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Thread: Asymmetrical Tilt (and Swing?)

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    Asymmetrical Tilt (and Swing?)

    I am working my way through the Stroebel book, and read the description of asymmetrical tilt on the rear. It seems like a really clever idea, and would probably give more accuracy than focusing in the middle, and then tilting until something at the top, or bottom, was in focus too.

    What is not quite so clear is how it works in an overall workflow. If anyone has experience with these cameras, I would love to hear a bit about it:

    1) Does it often happen that there is nothing on the bottom that you want to focus on, so that the whole thing becomes overly iterative?

    2) How does one combine this with the general tilt/swing/shift/rise/fall setup of the rear, without having it break down into a series of small experiments?

    3) Which cameras offer this, apart from a few Sinars?

    4) Is there a parallel asymmetrical swing?
    Carsten - Website

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    Re: Asymmetrical Tilt (and Swing?)

    This is standard fare on Sinar P series, and also the higher end Ebony models. Simple answer is it is great for many things as it can speed up focus, but can also hamper others. IMO, Ebony had the best solution with asymmetrical tilt and swing at the rear with axial up front. The Ebony site used to have a good explanation and example of using it, let's see if I can find it...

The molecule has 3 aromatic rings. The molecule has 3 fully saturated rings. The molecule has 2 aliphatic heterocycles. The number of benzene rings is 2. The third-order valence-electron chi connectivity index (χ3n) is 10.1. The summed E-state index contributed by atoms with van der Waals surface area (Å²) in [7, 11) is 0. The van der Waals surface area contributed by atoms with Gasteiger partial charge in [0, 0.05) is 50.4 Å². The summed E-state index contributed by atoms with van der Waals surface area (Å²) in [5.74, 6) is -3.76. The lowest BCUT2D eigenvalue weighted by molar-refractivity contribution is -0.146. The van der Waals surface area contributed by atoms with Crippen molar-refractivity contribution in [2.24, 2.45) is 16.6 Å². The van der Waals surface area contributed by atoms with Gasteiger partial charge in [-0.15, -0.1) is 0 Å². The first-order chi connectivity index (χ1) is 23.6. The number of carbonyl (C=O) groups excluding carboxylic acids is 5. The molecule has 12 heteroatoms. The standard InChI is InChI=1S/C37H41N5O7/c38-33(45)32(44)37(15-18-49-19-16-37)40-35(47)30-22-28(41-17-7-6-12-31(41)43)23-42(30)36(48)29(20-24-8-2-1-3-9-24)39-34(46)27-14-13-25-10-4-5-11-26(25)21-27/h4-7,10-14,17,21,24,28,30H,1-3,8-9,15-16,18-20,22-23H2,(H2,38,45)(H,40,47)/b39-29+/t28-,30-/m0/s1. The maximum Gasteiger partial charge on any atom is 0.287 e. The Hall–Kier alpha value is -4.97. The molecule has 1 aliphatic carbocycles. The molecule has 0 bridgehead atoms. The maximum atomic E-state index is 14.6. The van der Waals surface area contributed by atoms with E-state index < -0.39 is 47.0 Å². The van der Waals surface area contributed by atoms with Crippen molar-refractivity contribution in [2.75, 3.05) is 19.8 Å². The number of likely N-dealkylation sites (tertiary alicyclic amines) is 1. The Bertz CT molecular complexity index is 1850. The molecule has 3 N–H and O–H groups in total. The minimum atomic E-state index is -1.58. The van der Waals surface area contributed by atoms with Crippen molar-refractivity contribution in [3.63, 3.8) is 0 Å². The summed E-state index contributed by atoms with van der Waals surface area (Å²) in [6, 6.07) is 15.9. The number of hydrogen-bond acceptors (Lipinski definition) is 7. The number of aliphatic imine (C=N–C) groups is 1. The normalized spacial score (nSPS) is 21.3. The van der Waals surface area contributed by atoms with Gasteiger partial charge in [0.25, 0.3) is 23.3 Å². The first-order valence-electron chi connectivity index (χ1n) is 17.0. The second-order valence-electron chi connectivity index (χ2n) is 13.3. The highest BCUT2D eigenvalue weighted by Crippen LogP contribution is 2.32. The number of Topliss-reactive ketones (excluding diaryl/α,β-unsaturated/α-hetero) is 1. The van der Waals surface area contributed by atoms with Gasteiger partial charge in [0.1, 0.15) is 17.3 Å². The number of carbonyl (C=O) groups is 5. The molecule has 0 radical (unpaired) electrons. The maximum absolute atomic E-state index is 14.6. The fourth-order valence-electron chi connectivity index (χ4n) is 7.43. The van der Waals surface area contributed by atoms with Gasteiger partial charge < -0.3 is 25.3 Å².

Okay, it seems they've pulled the page off their site, but do link to a pdf: http://www.ebonycamera.com/media/asy....movements.pdf
    Jack
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    Oxide Blu
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    Re: Asymmetrical Tilt (and Swing?)

    Jack, that .pdf on asym tilt is great. Thanks for posting it.

    Carsten, Toyo view cameras also have asym tilt/swing on both the lens and film standards. I think Toyo calls it "full movement". Don't know if it is on all Toyo models or just some of them.

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    Re: Asymmetrical Tilt (and Swing?)

    Sinar patented it when the first p came out. Linhof made a Master-L, I think, that also had it but had to pull it as it came out during the time the patent was in effect. After the patent ran out a number of other manufacturers incorporated it into their lines.

    It's an excellent feature, and combined with the 'yaw free' setup that Sinar also introduced with the p makes most shots, and especially studio shots very quick and intuitive to set up. Sometimes you are fighting it though and it's not always the best for a field camera.

    In a studio camera I would always want it, but in a field camera it's a toss-up and I wouldn't get it if it meant that the camera was heavier or compromised in any other way.

    Henning

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    Re: Asymmetrical Tilt (and Swing?)

    having only worked with base tilts I wonder about the system too. My existing method for rear tilt (my camera has geared rear focus) is to apply tilt with one hand on the top of the back and the other on the focus knob. So while I tilt I also alter focus. Perhaps what I am doing is picking my axis point unconsciously and effectively doing an asymmetric rear tilt anyway.